Historic power struggle between Trump and Congress to be reviewed by Supreme Court

Justices of the Supreme Court will hear a crucial case on the limits of presidential power.


by Stanley M. Brand, Pennsylvania State University

Saturday, May 9, 2020

On May 12, the Supreme Court will hear argument in two cases concerning congressional demands, known as subpoenas, for materials that President Donald Trump claims are intrusions into his private affairs and are not legitimate uses of congressional power.

One other case to be argued at the same time involves the Manhattan district attorney’s subpoena of records from Trump’s businesses as part of an investigation of state tax law violations. Trump is fighting that one, too.

Not since the “Red Scare” subpoena cases from the 1950s-1960s, where Congress conducted hearings that many called political witch hunts against alleged communists, and the Watergate era in the 1970s, when President Nixon claimed through his attorney that he was “as powerful a monarch as Louis XIV, only four years at a time, and is not subject to the processes of any court in the land except the court of impeachment,” has the Supreme Court taken up such far-reaching questions about the ability of Congress to oversee and check the president’s power.

Either Congress will be able to maintain its historic role of conducting oversight of the president and the executive branch, the president will be able to keep information secret no matter what – or the court will punt and the two branches of government will remain locked in the conflict.

From ethics to emoluments

Congress is investigating whether Trump used his power as president to profit his business, whether he accurately reported his finances as all government employees are required to do, and whether he accepted gifts from foreign governments without permission from Congress, which is banned by the Constitution. This ban reflected the Framers’ concern that no official be subject to foreign intrigue or influence of any kind — a common practice at the time among foreign sovereigns.

The first case, Trump v. Mazars, relates to those investigations. Trump is trying to stop his accountants and the bank he deals with from providing information subpoenaed by two House committees – oversight and intelligence.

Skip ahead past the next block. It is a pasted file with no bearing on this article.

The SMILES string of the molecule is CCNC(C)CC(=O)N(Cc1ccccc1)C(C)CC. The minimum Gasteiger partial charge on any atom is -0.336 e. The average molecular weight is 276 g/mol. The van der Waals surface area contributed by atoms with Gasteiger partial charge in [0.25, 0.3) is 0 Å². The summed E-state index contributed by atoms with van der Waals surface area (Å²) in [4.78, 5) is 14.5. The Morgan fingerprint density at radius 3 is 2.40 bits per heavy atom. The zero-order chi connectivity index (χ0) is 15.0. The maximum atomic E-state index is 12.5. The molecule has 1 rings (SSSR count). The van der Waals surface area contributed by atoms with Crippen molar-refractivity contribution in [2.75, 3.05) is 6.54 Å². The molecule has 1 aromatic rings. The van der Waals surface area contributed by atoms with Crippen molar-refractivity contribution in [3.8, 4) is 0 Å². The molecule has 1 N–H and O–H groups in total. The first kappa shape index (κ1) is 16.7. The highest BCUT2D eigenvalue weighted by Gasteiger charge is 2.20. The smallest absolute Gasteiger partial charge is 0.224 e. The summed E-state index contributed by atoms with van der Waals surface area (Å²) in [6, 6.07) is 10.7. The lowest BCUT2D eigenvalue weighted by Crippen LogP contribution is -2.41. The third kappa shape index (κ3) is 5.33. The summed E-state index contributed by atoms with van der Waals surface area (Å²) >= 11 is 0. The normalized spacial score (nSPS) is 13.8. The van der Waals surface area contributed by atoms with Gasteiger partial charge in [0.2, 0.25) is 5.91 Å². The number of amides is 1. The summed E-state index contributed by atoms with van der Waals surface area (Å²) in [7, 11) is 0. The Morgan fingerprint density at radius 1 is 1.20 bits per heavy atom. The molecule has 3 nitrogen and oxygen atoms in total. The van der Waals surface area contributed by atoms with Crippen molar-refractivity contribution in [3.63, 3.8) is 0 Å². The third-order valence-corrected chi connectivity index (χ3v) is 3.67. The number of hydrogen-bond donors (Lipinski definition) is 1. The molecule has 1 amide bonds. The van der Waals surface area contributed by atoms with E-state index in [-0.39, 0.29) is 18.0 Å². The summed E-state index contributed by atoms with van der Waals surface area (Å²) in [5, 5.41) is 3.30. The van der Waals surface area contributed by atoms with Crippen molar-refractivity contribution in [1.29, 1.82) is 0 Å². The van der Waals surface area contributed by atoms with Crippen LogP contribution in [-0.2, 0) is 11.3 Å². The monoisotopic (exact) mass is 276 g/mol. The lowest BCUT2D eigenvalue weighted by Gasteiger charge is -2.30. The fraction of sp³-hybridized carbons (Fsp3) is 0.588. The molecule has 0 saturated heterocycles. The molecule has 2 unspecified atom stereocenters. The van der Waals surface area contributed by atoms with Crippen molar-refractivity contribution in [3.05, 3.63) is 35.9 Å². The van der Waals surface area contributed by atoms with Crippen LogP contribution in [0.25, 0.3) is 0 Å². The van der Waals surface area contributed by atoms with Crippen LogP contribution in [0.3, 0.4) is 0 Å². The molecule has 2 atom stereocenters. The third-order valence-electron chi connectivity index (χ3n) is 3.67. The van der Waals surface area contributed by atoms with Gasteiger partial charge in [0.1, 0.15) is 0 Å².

Trump objected to these subpoenas on the grounds that they lack a legislative purpose and that their true aim is to obtain personal information for political advantage.

The Court of Appeals rejected this argument. It found that the records the congressional committees wanted were relevant to Congress’s legislative duties, and thus the subpoenas were legitimate.

All subpoenas from, and investigations by, Congress must have a legislative purpose. By law, Congress has the authority to pursue any “subject on which legislation can be had” as well as inquiries into fraud, waste and abuse in government programs. The broad standard for upholding that investigative power is affirmed in the Supreme Court’s ruling in McGrain v. Daugherty in 1927, which established that “the power of inquiry – with process to enforce it – is an essential and appropriate” aspect of how Congress carries out its legislative function.

Congress acted appropriately

The second case involves House committee subpoenas for Trump companies’ bank records from Deutsche Bank and Capital One. As with the Mazars case, Trump has tried to stop the banks from handing over the documents.

Those subpoenas are related to reviews by the House Financial Services Committee and the Intelligence Committee of the movement of illicit funds through the global financial system and money laundering. Deutsche Bank, which has loaned large amounts of money to Trump businesses, has already been fined $10 billion for a money laundering scheme unrelated to Trump.

The Court of Appeals rejected Trump’s argument and said Congress was legitimately entitled to pursue and get the records.

They wrote that the committees’ focus on illegal money laundering was not on any purported misconduct by Trump but instead on whether such activity occurred in the banking industry, the adequacy of banking regulation and the need for legislation to fix any problems — all legitimate oversight goals.